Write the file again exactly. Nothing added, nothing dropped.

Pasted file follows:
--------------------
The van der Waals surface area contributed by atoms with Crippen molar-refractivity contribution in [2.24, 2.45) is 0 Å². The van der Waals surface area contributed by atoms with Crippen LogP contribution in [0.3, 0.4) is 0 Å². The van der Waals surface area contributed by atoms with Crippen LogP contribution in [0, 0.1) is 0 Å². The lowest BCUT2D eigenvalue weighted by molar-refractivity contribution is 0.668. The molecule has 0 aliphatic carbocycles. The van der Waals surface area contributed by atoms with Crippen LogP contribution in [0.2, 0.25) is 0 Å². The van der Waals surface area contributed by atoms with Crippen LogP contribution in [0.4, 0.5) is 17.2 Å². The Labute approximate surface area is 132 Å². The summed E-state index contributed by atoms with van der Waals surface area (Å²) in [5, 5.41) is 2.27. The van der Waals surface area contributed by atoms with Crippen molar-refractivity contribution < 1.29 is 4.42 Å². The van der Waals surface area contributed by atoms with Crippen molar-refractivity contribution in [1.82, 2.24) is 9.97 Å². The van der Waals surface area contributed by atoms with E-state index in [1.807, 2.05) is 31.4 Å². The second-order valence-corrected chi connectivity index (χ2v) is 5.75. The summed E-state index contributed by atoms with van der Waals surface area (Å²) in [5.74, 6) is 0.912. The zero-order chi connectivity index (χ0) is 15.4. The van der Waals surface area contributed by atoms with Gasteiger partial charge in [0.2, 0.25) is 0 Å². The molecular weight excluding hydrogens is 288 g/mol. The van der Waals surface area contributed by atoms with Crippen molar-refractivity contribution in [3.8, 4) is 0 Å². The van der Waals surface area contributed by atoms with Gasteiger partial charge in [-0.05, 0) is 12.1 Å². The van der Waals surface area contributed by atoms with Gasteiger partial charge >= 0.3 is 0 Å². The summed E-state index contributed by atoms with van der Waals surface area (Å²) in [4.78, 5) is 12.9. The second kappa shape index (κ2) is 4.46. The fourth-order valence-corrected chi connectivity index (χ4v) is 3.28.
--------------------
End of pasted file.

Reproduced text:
The van der Waals surface area contributed by atoms with Crippen molar-refractivity contribution in [2.24, 2.45) is 0 Å². The van der Waals surface area contributed by atoms with Crippen LogP contribution in [0.3, 0.4) is 0 Å². The van der Waals surface area contributed by atoms with Crippen LogP contribution in [0, 0.1) is 0 Å². The lowest BCUT2D eigenvalue weighted by molar-refractivity contribution is 0.668. The molecule has 0 aliphatic carbocycles. The van der Waals surface area contributed by atoms with Crippen LogP contribution in [0.2, 0.25) is 0 Å². The van der Waals surface area contributed by atoms with Crippen LogP contribution in [0.4, 0.5) is 17.2 Å². The Labute approximate surface area is 132 Å². The summed E-state index contributed by atoms with van der Waals surface area (Å²) in [5, 5.41) is 2.27. The van der Waals surface area contributed by atoms with Crippen molar-refractivity contribution < 1.29 is 4.42 Å². The van der Waals surface area contributed by atoms with Crippen molar-refractivity contribution in [1.82, 2.24) is 9.97 Å². The van der Waals surface area contributed by atoms with E-state index in [1.807, 2.05) is 31.4 Å². The second-order valence-corrected chi connectivity index (χ2v) is 5.75. The summed E-state index contributed by atoms with van der Waals surface area (Å²) in [5.74, 6) is 0.912. The zero-order chi connectivity index (χ0) is 15.4. The van der Waals surface area contributed by atoms with Gasteiger partial charge in [0.2, 0.25) is 0 Å². The molecular weight excluding hydrogens is 288 g/mol. The van der Waals surface area contributed by atoms with Crippen molar-refractivity contribution in [3.8, 4) is 0 Å². The van der Waals surface area contributed by atoms with Gasteiger partial charge in [-0.05, 0) is 12.1 Å². The van der Waals surface area contributed by atoms with Gasteiger partial charge >= 0.3 is 0 Å². The summed E-state index contributed by atoms with van der Waals surface area (Å²) in [4.78, 5) is 12.9. The second kappa shape index (κ2) is 4.46. The fourth-order valence-corrected chi connectivity index (χ4v) is 3.28.